Contact Us

The Book of Jonah

The Book of Jonah

 Email

Chapter One

Now the word of G‑d came to Jonah the son of Amitai saying: "Arise, go to Nineveh, that great city, and cry against it; for their wickedness is come up before Me."

But Jonah rose up to flee to Tarshish from the presence of G‑d, and went down to Jaffa; and he found a ship going to Tarshish, so he paid the fare of it, and went down into it, to go with them to Tarshish from the presence of G‑d.

And G‑d hurled a great wind upon the sea, and there was a mighty tempest in the sea, so that the ship seemed likely to be wrecked. Then the mariners were afraid, and cried every man to his god, and threw out the articles that were in the ship into the sea, to lighten it for them. But Jonah was gone down into the recesses of the ship; and he lay down, and was fast asleep.

So the shipmaster came to him, and said to him: "What meanest thou, O sleeper? Arise, call upon your god, perhaps G‑d will think upon us, that we perish not!"

And they said, each one to his fellow: "Come, and let us cast lots, that we may know for whose cause this evil is upon us." So they cast lots, and the lot fell upon Jonah.

Then they said to him: "Tell us, we pray thee, for whose cause this evil is upon us; what is your occupation? and where do you come from? what is your country? and of what people are you?"

And he said to them: "I am a Hebrew; and I fear G‑d, the G‑d of heaven, who made the sea and the dry land." Then the men were exceedingly afraid, and they said to him: Why have you done this? For the men knew that he had fled from the presence of G‑d, because he had told them.

Then they said to him; "What shall we do to you, that the sea may be calm for us?" For the sea grew more and more tempestuous. And he said to them; "Take me up, and cast me into the sea, so shall the sea be calm for you; for I know that for my sake this great tempest is upon you."

The men rowed hard to bring the ship back to land, but they could not; for the sea grew more and more tempestuous against them. So they cried to G‑d, and said: "We beseech You, O G‑d, we beseech You, let us not perish for this mans life, and lay not upon us innocent blood; for You, O G‑d, have done as it pleased You."

They took up Jonah, and cast him into the sea; and the sea ceased from its raging. Then the men feared G‑d exceedingly, and offered a sacrifice to G‑d, and made vows.

Chapter Two

And G‑d appointed a great fish to swallow up Jonah. And Jonah was in the belly of the fish for three days and three nights.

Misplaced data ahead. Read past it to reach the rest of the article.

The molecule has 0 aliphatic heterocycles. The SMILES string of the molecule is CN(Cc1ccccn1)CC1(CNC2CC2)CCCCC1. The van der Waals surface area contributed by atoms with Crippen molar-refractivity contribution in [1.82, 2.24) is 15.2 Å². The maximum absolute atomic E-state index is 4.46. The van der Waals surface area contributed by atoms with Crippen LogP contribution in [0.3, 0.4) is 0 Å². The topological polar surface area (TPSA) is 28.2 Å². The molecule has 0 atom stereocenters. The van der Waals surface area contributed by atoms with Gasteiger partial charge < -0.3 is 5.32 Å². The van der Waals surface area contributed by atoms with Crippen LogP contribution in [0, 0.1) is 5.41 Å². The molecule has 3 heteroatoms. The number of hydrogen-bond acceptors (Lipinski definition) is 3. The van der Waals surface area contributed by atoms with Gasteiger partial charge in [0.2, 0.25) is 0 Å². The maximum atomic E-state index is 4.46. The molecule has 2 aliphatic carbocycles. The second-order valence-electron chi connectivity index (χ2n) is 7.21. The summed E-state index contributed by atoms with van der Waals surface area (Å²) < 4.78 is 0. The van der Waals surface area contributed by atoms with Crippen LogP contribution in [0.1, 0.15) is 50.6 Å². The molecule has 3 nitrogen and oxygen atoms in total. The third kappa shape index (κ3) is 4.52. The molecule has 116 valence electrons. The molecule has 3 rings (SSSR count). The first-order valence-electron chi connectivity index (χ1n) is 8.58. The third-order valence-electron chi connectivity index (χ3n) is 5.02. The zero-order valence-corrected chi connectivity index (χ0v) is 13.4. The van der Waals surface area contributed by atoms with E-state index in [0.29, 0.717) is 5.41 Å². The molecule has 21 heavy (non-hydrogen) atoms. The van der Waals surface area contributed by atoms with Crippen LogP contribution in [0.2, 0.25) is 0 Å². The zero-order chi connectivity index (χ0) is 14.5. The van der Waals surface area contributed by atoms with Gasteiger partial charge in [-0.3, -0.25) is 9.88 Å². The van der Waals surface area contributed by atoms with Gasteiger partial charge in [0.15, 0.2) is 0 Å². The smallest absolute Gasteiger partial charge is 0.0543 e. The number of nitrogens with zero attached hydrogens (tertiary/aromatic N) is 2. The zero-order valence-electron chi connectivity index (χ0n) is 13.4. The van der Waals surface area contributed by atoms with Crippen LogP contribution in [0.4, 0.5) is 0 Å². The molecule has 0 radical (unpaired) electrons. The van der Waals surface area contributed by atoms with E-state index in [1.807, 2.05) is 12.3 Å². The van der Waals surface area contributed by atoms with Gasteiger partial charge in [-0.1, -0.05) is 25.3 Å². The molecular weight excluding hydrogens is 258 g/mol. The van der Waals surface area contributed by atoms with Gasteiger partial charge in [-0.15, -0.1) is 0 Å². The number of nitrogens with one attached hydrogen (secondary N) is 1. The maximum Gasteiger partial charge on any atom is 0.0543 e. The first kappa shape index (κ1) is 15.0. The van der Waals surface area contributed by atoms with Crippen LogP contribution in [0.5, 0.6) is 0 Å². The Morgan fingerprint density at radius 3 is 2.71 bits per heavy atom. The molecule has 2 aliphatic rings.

Then Jonah prayed to G‑d his G‑d out of the fish's belly, and said:

I cried to G‑d out of my distress, and He heard me; out of the belly of hell I cried, and You did hear my voice.

For You did cast me into the deep, into the heart of the seas, and the floods compassed me about; all Your billows and all Your waves passed over me.

Then I said: I am cast out of Your sight; yet I will look again towards thy holy temple.

The waters compassed me about, to the point of death; the depth closed me round about, the weeds were wrapped about my head.

I went down to the bottoms of the mountains, the earth with her bars closed on me forever; yet You have brought up my life from the pit, O G‑d my G‑d.

When my soul fainted within me I remembered G‑d; and my prayer came in to You, into thy holy temple.

They that guard lying vanities forsake their loyalty. But I will sacrifice to You with the voice of thanksgiving; I will pay that which I have vowed. Salvation belongs to G‑d.

And G‑d commanded the fish, and it vomited out Jonah upon the dry land.

Chapter Three

And the word of G‑d came to Jonah the second time, saying: "Arise, go to Nineveh, that great city, and proclaim to it the message that I bid you." So Jonah arose, and went to Nineveh, according to the word of G‑d.

Now Nineveh was an exceeding great city of three days journey in extent. And Jonah began to enter the city a days journey, and he cried, and said: "Another forty days, and Nineveh shall be overturned!"

And the people of Nineveh believed G‑d, and proclaimed a fast, and put on sackcloth, from the greatest of them even to the least of them. And word came to the king of Nineveh, and he arose from his throne, and he laid his robe from him, and covered himself with sackcloth, and sat in ashes. And he caused it to be proclaimed and published through Nineveh by the decree of the king and his nobles, saying: "Let neither man nor beast, herd nor flock, taste any thing; let them not feed, nor drink water; but let man and beast be covered with sackcloth, and cry mightily to G‑d; and let them turn everyone from his evil way, and from the violence that is in their lands. Who can tell? G‑d may turn and relent, and turn away from his fierce anger, so that we perish not."

And G‑d saw their deeds, in that they turned from their evil way; and G‑d repented of the evil, which He had said that he would do to them; and He did not do it.

Chapter Four

It displeased Jonah exceedingly, and he was vexed.

And he prayed to G‑d, and said: "I pray thee, O G‑d, was not this my saying, when I was still in my own country? Therefore I fled beforehand to Tarshish; for I knew that You are a gracious G‑d, and merciful, slow to anger, and great in love and repentest of the evil. Therefore now, O G‑d, take my life from me, I pray thee; for it is better for me to die than to live." And G‑d said: "Are you so greatly vexed?"

Jonah went out of the city, and sat on the east side of the city; and there he made himself a shelter and sat under it in the shade, till he might see what would come to pass in the city.

And G‑d appointed a castor oil plant (kikayon), and made it to come up over Jonah, that it might be a shade over his head, to deliver um from his distress. And Jonah was exceeding glad of the plant.

Then G‑d appointed a worm when the dawn came up the next day, and it attacked the plant, so that it withered. And it came to pass, when the sun arose, that G‑d prepared a vehement east vind, and the sun beat down upon the head of Jonah, so that he fainted; so he asked that he might die, and he said: It is better for me to die than to live.

And G‑d said to Jonah: "Are you so greatly vexed on account of the plant?" And he said: "I am greatly vexed to death"